I cannot believe how lucky I have been to be under our incredible NHS and not paying for this treatment. I've had the most amazing people caring from me, from top surgeons to nurses, to the lady who offers me tea and biscuits every week. You have all made this so much easier and I will be forever grateful. 

I have lots and lots of ideas for blogs and will try to get them up soon, it all depends on the fatigue etc. 

Thank you all for being there and supporting me. 
If you're going through hell, keep going my lovelies. Xxx


Organ donation week

I've had the worst week since I started this cancer journey. It's been a real strain on my body and I'm gutted I haven't been able to promote organ donation this organ donation week as I have other years but I wanted to write something without letting this week go by.

Before my transplant I was dying. I was breathless to the point most of you can't imagine because I have a job remembering now I can breathe. The fatigue, pain and burning in my lungs. The constant fear that something could happen and start off down a road I wouldn't come back from. The hospice that were so supportive but also there for end of life care which hung over us like a black cloud.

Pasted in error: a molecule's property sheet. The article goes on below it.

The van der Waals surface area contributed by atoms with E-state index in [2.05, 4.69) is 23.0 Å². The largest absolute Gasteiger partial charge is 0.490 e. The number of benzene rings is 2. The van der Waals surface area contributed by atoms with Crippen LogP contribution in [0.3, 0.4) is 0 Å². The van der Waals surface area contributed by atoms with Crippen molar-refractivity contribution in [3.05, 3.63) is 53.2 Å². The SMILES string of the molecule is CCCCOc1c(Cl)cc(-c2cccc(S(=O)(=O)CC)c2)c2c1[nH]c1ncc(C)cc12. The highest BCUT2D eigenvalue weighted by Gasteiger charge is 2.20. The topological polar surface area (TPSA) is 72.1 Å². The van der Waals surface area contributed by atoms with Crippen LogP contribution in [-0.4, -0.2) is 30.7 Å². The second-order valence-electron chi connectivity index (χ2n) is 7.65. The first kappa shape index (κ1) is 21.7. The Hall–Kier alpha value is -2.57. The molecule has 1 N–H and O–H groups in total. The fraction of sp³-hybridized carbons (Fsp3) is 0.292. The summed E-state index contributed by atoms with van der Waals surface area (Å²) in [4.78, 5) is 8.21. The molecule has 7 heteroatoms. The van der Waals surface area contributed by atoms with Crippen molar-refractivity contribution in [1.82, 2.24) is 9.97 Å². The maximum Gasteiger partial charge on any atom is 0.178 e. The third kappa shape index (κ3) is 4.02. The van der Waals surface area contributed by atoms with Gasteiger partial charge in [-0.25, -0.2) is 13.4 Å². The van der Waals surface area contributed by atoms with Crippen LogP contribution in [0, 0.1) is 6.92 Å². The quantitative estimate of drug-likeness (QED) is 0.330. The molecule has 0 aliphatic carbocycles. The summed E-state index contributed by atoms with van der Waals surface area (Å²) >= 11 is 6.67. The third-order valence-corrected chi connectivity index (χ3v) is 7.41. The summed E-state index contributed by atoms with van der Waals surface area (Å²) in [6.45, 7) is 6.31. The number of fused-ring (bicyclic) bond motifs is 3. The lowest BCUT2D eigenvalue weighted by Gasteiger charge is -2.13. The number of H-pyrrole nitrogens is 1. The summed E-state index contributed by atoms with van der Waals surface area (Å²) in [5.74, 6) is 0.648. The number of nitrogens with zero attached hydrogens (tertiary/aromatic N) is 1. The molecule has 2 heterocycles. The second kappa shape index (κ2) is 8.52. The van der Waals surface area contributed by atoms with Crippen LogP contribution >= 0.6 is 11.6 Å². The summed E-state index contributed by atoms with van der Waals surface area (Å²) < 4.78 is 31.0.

I had a difficult recovery, I've had problems since. Infections, bouts of terrible depression, biopsies, fractures, and both chronic pain and fatigue. I've had more hospital appointments, canulas, X-rays, scans than I can count. 
And the heart stopping, stomach plunging diagnosis of stomach cancer, potentially caused by the toxic drugs that stop me rejecting my organs. A picc line, chemo, major surgery, half my stomach removed, injections, pain and fear. 

Someone pointed out to me that many people would not choose my life. There have been times when maybe I wouldn't either. For me though, these have been fleeting moments. I can honestly say, that knowing what I do now if I could go back and make that choice again, transplant or no transplant I would say YES every single time. 

Life is fucking hard. Unbearable sometimes and often the nice bits are marred by pain and exhaustion. I have to change plans or plan with precision how I do things so that I can manage them. I often miss out. I will never have kids or probably my own place, or the career I long for solely because of my health.